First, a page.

A temporal and causal link between ca. 1380 Ma large igneous provinces and black shales: Implications for the Mesoproterozoic time scale and paleoenvironment
Geology , Volume 46 - Issue 11 p. 963- 966
Phanerozoic large igneous provinces (LIPs) have a significant influence on global climate changes and mass extinction events (MEEs). Most of the Global Boundary Stratotype Section and Points in the Phanerozoic international chronostratigraphic scale are coeval with LIPs and are marked in the sedimentary record by global-scale MEEs and/or by ocean anoxic events represented by black shales. However, due to limited knowledge on atmospheric oxygen concentrations, ocean redox conditions, and early fossils during the Meso-Neoproterozoic Eras prior to the Ediacaran period, little is known on the climate and environmental effects of LIPs during this period of a billion years, the so-called "Boring Billion" (1.8-0.8 Ga). Here we provide geochronological and geological evidence for a temporal and genetic link between the intense ca. 1380 Ma LIP activity (found on many crustal blocks) and coeval black shales in the Nuna (Columbia) supercontinent. We further propose that the ca. 1380 Ma LIPs and black shales widely distributed in the Nuna supercontinent represent a global-scale geological event and provide a robust natural marker for the Calymmian- Ectasian boundary at 1383 Ma. Further investigation of the temporal and genetic link between the LIPs and black shales at other times can contribute to understanding the variations in atmospheric oxygen concentrations and ocean redox conditions during the Boring Billion, during which virtually nothing of Earth's climate and MEEs is known.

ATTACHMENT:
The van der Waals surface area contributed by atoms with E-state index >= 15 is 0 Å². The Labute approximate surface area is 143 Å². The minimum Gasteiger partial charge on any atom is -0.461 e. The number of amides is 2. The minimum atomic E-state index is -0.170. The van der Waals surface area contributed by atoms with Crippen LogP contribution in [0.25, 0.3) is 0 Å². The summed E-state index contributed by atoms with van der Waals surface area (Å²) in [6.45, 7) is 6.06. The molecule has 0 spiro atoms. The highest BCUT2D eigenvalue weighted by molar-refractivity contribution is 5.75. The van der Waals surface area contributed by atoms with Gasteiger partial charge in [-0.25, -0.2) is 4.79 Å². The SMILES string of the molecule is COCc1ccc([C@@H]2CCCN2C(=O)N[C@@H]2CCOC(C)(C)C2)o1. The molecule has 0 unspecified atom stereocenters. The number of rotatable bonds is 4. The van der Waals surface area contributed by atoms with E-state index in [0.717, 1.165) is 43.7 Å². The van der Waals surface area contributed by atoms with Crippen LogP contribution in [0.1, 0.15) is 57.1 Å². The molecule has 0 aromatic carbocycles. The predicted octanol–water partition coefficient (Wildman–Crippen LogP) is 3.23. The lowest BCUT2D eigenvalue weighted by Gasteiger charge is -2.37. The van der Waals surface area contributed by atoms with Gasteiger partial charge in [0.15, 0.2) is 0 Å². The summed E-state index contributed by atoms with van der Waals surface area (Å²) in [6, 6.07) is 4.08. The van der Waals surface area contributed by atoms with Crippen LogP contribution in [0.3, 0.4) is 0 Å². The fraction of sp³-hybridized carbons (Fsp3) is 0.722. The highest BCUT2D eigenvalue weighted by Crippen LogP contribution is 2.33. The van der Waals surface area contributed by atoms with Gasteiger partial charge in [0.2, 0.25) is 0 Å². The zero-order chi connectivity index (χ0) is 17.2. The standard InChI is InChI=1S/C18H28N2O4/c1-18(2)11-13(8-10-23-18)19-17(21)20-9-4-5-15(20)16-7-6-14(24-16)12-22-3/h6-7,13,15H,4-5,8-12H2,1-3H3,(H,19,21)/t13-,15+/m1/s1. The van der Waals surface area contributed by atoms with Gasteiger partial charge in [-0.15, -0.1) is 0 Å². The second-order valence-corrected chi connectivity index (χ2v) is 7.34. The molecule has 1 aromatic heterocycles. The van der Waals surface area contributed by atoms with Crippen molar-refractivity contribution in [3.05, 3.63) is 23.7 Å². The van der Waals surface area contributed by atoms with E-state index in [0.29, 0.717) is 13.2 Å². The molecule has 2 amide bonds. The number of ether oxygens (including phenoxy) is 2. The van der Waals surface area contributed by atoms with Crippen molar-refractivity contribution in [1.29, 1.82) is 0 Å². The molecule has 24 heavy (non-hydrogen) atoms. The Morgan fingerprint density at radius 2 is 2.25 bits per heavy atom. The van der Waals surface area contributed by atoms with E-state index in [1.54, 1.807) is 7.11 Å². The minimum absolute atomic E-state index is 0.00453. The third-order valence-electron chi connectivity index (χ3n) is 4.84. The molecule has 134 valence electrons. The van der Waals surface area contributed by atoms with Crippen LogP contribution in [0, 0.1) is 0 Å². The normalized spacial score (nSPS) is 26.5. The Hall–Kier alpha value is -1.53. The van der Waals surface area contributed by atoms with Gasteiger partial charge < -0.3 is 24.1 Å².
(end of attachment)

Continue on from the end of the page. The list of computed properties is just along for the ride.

|Organisation||Department of Earth Sciences|
Zhang, S.-H. (Shuan-Hong), Ernst, R.E, Pei, J.-L. (Jun-Ling), Zhao, Y. (Yue), Zhou, M.-F. (Mei-Fu), & Hu, G.-H. (Guo-Hui). (2018). A temporal and causal link between ca. 1380 Ma large igneous provinces and black shales: Implications for the Mesoproterozoic time scale and paleoenvironment. Geology, 46(11), 963–966. doi:10.1130/G45210.1